A brief history of mental health care in Vermont
BRATTLEBORO -- The Vermont State Hospital was opened in 1890 in Waterbury. It was built to relieve overcrowding of the Vermont Asylum for the Insane, now known as the Brattleboro Retreat, which was opened in 1849.
At one time, the state hospital complex in Waterbury grew in size to 40 buildings, with a patient population peaking in the 1930s at more than 1,700. But by the 1980s, it had shrunk to one building, with the remainder being used for state offices, many of which were also flooded by the rains deposited by Irene in August 2011.
Since the state hospital was closed following the storm, Gov. Peter Shumlin has proposed spending $45 million on new mental health facilities around the state, including $20 million for a 25-bed state hospital in Berlin.
Vermont was hoping to get 90 percent of its funding from FEMA, but the federal agency initially denied the application, concluding the buildings in Waterbury were not destroyed by the flooding and therefore the state did not deserve emergency funds for rebuilding them. In January, the state was notified that it would be receiving $30 million in combined insurance payments and funding from FEMA to build the hospital in Berlin.
The state’s new plan calls for care facilities in communities around the state.
According to a December 2012 report from the Mental Health Oversight Committee of the Vermont State Legislature, the state’s mental health system provides services to more than 28,000 adults and children every year. Care ranges from acute inpatient hospitalization to case management and peer services.
Prior to the closure of the state hospital, acute mental health care was provided at the centralized location in Waterbury.
"The General Assembly used the devastation of VSH as an opportunity to transition from a centralized system of care to a decentralized system that emphasizes community supports and services over institutionalized treatment," wrote the eight members of the oversight committee.
Since the state hospital’s closure, the rate of inpatient placement being delayed in Vermont has increased over time, though the number of involuntary applications has remained stable, according to a January 2013 report from the Department of Mental Health to the Vermont State Legislature.
"This is due to the overall reduction in inpatient beds and the intensity of services required," stated the report. "Of the 252 waits identified during this time frame, 63 percent (158) were placed within 24 hours of presenting to the (emergency department). Over the 35-week period, on average, only one wait per week exceeded 24 hours."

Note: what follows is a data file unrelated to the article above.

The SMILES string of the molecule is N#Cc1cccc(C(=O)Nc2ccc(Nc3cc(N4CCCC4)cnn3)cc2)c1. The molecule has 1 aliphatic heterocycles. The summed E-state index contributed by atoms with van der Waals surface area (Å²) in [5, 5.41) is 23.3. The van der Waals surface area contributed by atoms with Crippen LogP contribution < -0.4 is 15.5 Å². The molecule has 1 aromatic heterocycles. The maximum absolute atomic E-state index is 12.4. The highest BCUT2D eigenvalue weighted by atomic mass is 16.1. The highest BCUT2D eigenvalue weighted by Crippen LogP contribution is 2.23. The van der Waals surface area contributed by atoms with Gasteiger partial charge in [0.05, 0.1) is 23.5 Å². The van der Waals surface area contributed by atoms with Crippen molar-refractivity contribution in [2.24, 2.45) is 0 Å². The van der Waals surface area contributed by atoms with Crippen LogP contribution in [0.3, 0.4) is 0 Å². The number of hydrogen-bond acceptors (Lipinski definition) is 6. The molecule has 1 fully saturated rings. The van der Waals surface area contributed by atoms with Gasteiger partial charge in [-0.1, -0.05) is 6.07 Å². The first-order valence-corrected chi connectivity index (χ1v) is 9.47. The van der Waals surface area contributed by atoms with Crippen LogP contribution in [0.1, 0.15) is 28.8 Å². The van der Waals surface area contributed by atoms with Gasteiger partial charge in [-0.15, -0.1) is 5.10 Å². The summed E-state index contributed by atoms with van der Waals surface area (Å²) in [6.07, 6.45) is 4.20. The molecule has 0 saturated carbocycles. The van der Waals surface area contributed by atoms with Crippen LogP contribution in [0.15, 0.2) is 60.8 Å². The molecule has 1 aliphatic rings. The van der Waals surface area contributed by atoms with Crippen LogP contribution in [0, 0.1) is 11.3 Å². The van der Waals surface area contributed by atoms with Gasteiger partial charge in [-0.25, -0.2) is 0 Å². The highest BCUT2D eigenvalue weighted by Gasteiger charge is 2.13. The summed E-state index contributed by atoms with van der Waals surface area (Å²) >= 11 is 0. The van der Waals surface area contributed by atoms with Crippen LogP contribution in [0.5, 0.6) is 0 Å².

The state converted a former nursing home in Morrisville to the Green Mountain Psychiatric Center with eight beds. It also approved the creation of a six-bed unity at Rutland Regional Medical Center and a unit at Fletcher Allen in Burlington. Also on tap is a seven-bed secure unit in Middlesex, that is expected to open sometime this month. In addition, inpatient and outpatient care is being provided by Central Vermont Medical Center in Berlin and the Windham Center in Bellows Falls.
In Williamstown, Second Spring has made room for eight temporary residential intensive care beds and in Westminster, Hilltop Recovery Residence, an intensive transitional residential facility, opened in June 2012.
The Brattleboro Retreat, which was in discussions to take some of the state hospital’s patients prior to its closing, added 14 beds to meet the deficit caused by Irene. It is in the process of $5-million renovation project, which will result in a secure 14-bed unit in one of the Retreat’s buildings. That unit is expected to open in early April.
During the 2012 Legislative Session, Act 79 was passed to reform the state’s mental health care system. It called for a strengthening of "a well-respected community mental health system, bolstering supports and filling gaps to assist people living in and receiving treatment in their communities."
Act 79 supports an increase in case management services for designated agency outpatient clients and emergency outreach services in every community. Peer support programs have expanded and a statewide inter-disciplinary training program between police and mobile crisis responders was developed.
Act 79 also calls for a reduction in law-enforcement interventions through mobile crisis outreach teams.
Bob Audette can be reached at firstname.lastname@example.org, or at 802-254-2311, ext. 160. Follow Bob on Twitter @audette.reformer.
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